The role of commercial real estate owners is not unlike the role of technology entrepreneurs. Each day we both work hard to make our product better, our processes more efficient, and our decisions better informed.
The commercial real estate owner’s role is to create a vision for a space, find capital partners to fund the project, and then assemble the team to complete it. Interestingly, these mirror the three things that every PropTech entrepreneur must also do to bring their dream to life: have a great vision, find capital partners to fund it, and most importantly, assemble a great team to execute on it. Without these three things, the vision never becomes a reality for the project or the company.
In order to help the technologies building products and the real estate companies using them share their visions and collaborate, my company Honest Buildings hosted our Catalyst event on May 2. We assembled 200 leading real estate owners and commercial real estate influencers together in lower Manhattan to discuss these three themes. We heard from Lisa Picard, President and CEO of EQ Office, former Vancouver, BC Mayor, Gregor Robertson, authors Scott Hartley and Barbara White Bryson about what the future of the built world will look like. We invited leaders from Brookfield, Oxford, Prudential, Hines, Bentall Kennedy, Lasalle, Beacon, First Capital Realty, The We Company, formerly known as WeWork, Convene, and Industrious to help us understand what was happening from the companies that had “boots on the ground” in the real estate industry.
If you weren’t able to attend, it’s hard to convey the energy and interactions we witnessed. A consistent theme was the role people play in the technology equation. While the collective consensus is that we are currently in the Age of PropTech adoption, human intelligence and human resources will always matter.
Speaking directly from his best-selling book, “The Fuzzie and the Techie: Why the Liberal Arts Will Rule the Digital World,” keynote speaker, venture capitalist & author Scott Hartley assures us that IA (intelligence augmentation) will always eclipse AI (artificial intelligence.) Supportive of human intelligence rather than replacing it, technology allows those within our industry to rely upon the skills that built the most successful organizations throughout the last century.
One of my favorite takeaways was from Lisa Picard, President and CEO, EQ Office. She spoke about the importance of defining the vision and how it is often much bigger than just growing your technology. “So what’s the vision?” she asked, answering, “ to drive humanity into the workplace.”
Ralph Rose, Managing Director and COO global real estate at Citigroup Global Markets has his own vision for what those of us working to change the real estate world are doing. He said, “The raison d’être of PropTech companies is to bring something to the real estate industry that isn’t present.”
To do this we realize that we are all going to have to work together. We hoped the conference would create a temporary safe space, an environment encouraging us to ask each other hard questions and get honest feedback. For Adam Paul, President & CEO, First Capital, this was all the more important once PropTech companies start to get past the startup stage. “Once your business gets to a certain size, you will have to rely upon teams rather than yourself to get the most done,” he said. “At that point, the assembly of people and team becomes super important.”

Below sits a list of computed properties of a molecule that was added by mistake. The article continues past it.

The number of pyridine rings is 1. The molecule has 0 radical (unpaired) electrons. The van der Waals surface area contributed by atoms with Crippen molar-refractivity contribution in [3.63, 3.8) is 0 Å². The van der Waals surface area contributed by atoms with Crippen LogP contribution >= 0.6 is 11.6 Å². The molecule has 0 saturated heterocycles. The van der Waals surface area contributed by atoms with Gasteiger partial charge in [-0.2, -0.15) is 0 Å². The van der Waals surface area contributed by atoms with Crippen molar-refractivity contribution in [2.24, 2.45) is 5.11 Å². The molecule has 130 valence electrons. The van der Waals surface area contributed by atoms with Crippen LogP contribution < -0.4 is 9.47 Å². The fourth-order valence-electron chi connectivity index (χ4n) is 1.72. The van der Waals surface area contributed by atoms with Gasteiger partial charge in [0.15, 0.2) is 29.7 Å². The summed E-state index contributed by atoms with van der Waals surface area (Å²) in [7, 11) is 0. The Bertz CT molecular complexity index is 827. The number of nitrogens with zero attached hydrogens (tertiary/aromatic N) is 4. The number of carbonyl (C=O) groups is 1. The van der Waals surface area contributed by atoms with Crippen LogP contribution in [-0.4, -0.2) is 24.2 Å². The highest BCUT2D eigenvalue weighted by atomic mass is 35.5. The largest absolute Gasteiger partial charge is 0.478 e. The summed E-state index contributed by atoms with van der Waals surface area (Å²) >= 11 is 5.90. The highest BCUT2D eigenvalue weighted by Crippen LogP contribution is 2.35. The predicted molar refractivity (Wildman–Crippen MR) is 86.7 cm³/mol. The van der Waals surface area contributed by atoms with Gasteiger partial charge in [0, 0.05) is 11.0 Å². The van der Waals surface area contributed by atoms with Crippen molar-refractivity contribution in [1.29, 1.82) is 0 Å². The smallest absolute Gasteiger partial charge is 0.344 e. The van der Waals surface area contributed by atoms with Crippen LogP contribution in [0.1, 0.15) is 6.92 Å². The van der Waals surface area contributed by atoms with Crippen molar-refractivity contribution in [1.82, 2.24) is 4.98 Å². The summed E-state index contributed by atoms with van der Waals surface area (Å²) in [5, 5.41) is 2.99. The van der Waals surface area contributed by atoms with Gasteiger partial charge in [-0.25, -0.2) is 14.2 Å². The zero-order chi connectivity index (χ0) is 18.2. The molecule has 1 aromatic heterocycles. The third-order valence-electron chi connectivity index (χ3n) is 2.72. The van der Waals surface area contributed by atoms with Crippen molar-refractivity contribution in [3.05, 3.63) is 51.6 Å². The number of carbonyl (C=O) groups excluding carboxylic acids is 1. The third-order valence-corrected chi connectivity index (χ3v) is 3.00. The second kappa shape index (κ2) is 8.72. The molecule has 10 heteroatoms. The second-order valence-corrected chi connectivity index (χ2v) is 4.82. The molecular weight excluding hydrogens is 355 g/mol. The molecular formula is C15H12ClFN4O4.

One of the participants in the roundtable discussions had a read observation about the importance of collaboration, saying, “we achieve operational excellence by collaboration. We define it broadly as the collection of cultural practices determining how we optimize our processes to achieve reliable, successful outcomes. It’s working together to achieve a common goal, consistently.”
In the words of Luke Petherbridge, CEO & President Shopcore, “What matters most for us are the people. We spend the most time building our teams and then aligning them to our cultural mission. If you get the right people on the bus, then it all comes together, allowing us to lean in on new tech or assets”
We continue to believe that the fabric of future communities and the people who work and live and play in them will be shaped by the technologies, relationships, and strategies commercial real estate owners invest in right now.
We will go forward, continuing to challenge the status quo, not by disruption, but by envisioning and then enabling success, working cross-functionally and across organizations to bring the best ideas to life. Lisa Shallet, Former Head of Strategic Innovation, Brookfield Asset Management gave us the charge to go forward:
“Success is the result of having a culture where you hear the ideas. Approach and process are important, but you have to establish a means for the ideas to bubble up. You will have to accept that sometimes ideas will fail; when you plan in advance, even when you stumble, you learn from the lesson.”
This is something that I have taken to heart. We have had some early success in PropTech, but our mission is far from over. We will surely have our failures, but the important thing is that we learn from them and keep advancing. We plan on making this conference part of the collaborative environment that we feel will be able to change the built world for the better. We hope to see some of you there next year.